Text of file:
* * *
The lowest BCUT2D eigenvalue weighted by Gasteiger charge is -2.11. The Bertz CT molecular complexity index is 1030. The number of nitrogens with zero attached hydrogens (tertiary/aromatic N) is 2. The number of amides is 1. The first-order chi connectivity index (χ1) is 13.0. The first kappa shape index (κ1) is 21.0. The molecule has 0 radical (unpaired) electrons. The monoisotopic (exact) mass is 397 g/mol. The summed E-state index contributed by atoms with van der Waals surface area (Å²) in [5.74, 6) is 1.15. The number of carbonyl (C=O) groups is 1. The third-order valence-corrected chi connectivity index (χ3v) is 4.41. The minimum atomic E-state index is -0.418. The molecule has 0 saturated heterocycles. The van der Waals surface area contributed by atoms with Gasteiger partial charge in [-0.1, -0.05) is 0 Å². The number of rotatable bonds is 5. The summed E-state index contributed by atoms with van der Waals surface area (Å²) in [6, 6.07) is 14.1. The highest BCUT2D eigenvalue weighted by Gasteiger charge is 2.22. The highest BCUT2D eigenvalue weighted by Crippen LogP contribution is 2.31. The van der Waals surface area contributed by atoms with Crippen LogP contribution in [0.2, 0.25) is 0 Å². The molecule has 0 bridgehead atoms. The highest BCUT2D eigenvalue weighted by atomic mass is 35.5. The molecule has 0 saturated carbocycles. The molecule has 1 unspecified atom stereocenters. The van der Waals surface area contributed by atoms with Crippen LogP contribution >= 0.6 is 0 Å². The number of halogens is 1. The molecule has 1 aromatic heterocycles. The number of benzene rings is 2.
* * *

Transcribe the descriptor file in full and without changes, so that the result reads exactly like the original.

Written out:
The lowest BCUT2D eigenvalue weighted by Gasteiger charge is -2.11. The Bertz CT molecular complexity index is 1030. The number of nitrogens with zero attached hydrogens (tertiary/aromatic N) is 2. The number of amides is 1. The first-order chi connectivity index (χ1) is 13.0. The first kappa shape index (κ1) is 21.0. The molecule has 0 radical (unpaired) electrons. The monoisotopic (exact) mass is 397 g/mol. The summed E-state index contributed by atoms with van der Waals surface area (Å²) in [5.74, 6) is 1.15. The number of carbonyl (C=O) groups is 1. The third-order valence-corrected chi connectivity index (χ3v) is 4.41. The minimum atomic E-state index is -0.418. The molecule has 0 saturated heterocycles. The van der Waals surface area contributed by atoms with Gasteiger partial charge in [-0.1, -0.05) is 0 Å². The number of rotatable bonds is 5. The summed E-state index contributed by atoms with van der Waals surface area (Å²) in [6, 6.07) is 14.1. The highest BCUT2D eigenvalue weighted by Gasteiger charge is 2.22. The highest BCUT2D eigenvalue weighted by Crippen LogP contribution is 2.31. The van der Waals surface area contributed by atoms with Crippen LogP contribution in [0.2, 0.25) is 0 Å². The molecule has 0 bridgehead atoms. The highest BCUT2D eigenvalue weighted by atomic mass is 35.5. The molecule has 0 saturated carbocycles. The molecule has 1 unspecified atom stereocenters. The van der Waals surface area contributed by atoms with Crippen LogP contribution >= 0.6 is 0 Å². The number of halogens is 1. The molecule has 1 aromatic heterocycles. The number of benzene rings is 2.